Nothing Compares 2 U// Sinéad O’Connor

I’ll admit it: like it seems with every Minnesotan who was raised here during the 80s, I have an absolute love affair going on with the early Prince songs. I don’t think most people realize just how many hits he was responsible for in the 80s and 90s because more than just a few were written under alternate egos or pseudonyms. This hit by Sinéad was one of the more obvious songs (I can’t recall if he claimed it under Prince or under one of the many other names he used). And while I have always thought she was a bit misguided in some of the ways she handled her activism (poking the bear is not always the best method for changing things you perceive as being wrong, as you are sometimes apt to outrage the people you are trying to reach, thereby ending all discussion and subsequent change).

I think Prince gave away some of his best songs, to be honest — but he had so many hits back then, I don’t know if he was keeping track. “Manic Monday” was another he might have done better keeping for himself. The Bangles were fine in their own right, but that song pushed them higher than I think they might have gone on their own. And honestly, I can see the wink and the smile he would flash (before an eyeroll) if he’d have made a video of the song.

“Wait a golddarned minute, Mr. Raven,” folks might say. “You mean to tell me you liked pop music at one point?” Yes, and I was very selective about it. Or, rather, have been selective. It’s a continuous process for me — I like what I like and occasionally it includes a pop song. Prince was one of those artists that seemed like a bloody shame NOT to like back in the 80s. Compared to most of the stuff coming out at the same time, his songs were supercharged, danceable, hot and sexy. It didn’t (at first) fit comfortably into a single category. To give you an idea just how popular he was locally, just before he really hit it big with the Purple Rain album, you would see spiked leather jackets with Never Mind the Bollocks painted on one arm, “Punk’s not Dead” on the other, and “Prince” written along the shoulder panel in the 1999 script. Everyone knew “Let’s Pretend We’re Married”, “Little Red Corvette,” and a couple of early hits (although songs like “Head” or “Sister” were less well known by most people due to not wanting to be caught with an album listing those songs by your parents).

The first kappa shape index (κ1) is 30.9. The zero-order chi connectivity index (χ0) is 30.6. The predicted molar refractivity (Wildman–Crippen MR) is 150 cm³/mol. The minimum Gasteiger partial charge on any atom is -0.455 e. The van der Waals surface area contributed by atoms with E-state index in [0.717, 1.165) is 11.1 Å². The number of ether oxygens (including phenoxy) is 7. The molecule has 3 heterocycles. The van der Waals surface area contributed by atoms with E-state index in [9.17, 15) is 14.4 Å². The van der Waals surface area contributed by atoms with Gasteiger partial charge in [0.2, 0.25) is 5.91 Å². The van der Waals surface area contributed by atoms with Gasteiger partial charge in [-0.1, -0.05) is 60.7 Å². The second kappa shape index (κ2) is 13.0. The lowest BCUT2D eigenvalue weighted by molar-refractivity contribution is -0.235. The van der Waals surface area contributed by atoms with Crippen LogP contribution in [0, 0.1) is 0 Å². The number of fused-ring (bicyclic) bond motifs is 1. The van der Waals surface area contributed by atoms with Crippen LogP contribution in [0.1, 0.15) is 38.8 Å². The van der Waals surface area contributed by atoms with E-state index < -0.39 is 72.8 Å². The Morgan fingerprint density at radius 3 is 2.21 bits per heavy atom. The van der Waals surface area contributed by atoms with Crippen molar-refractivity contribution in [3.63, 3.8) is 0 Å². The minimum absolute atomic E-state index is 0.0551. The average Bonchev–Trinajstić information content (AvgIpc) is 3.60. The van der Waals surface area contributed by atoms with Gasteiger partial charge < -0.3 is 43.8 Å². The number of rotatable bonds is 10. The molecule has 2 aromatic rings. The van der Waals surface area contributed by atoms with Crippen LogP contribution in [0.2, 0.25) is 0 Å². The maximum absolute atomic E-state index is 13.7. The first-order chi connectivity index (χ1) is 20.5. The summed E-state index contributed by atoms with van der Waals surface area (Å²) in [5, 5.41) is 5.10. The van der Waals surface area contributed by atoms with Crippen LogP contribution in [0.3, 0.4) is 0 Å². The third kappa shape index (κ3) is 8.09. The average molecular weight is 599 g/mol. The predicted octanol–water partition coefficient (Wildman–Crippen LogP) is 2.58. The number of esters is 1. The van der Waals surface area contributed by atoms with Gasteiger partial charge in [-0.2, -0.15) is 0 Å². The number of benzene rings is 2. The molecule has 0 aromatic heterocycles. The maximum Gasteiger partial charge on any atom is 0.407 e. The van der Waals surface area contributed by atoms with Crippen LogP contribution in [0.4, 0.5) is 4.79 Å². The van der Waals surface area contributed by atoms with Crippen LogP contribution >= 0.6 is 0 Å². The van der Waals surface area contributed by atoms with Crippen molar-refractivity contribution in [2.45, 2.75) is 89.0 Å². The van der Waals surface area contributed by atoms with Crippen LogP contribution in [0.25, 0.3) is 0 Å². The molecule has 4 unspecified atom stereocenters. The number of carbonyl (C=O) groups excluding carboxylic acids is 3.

There was a time around 1985-1995 where I did some travel and it always seemed that the first question out of anyone’s mouth when they found out I was from Minnesota was: “Do you know Prince?” While I’d have to admit that I didn’t, I’m not ashamed to admit that I milked the whole, “but he went to my high school,” thing. [Truth, by the way. And I am familiar with some of his pre-fame haunts because I haunted them too].

Anyway — I love this song because it is essentially simple, minimalized and cuts to the heart. “I miss you and I fucked up.” Hey, who can’t relate to that message?

It's been so lonely without you here
Like a bird without a song
Nothing can stop these lonely tears from falling
Tell me baby, where did I go wrong?
I could put my arms around every boy I see
But they'd only remind me of you

I went to the doctor, guess what he told me
Guess what he told me
He said, "Girl you better try to have fun, no matter what you do"
But he's a fool

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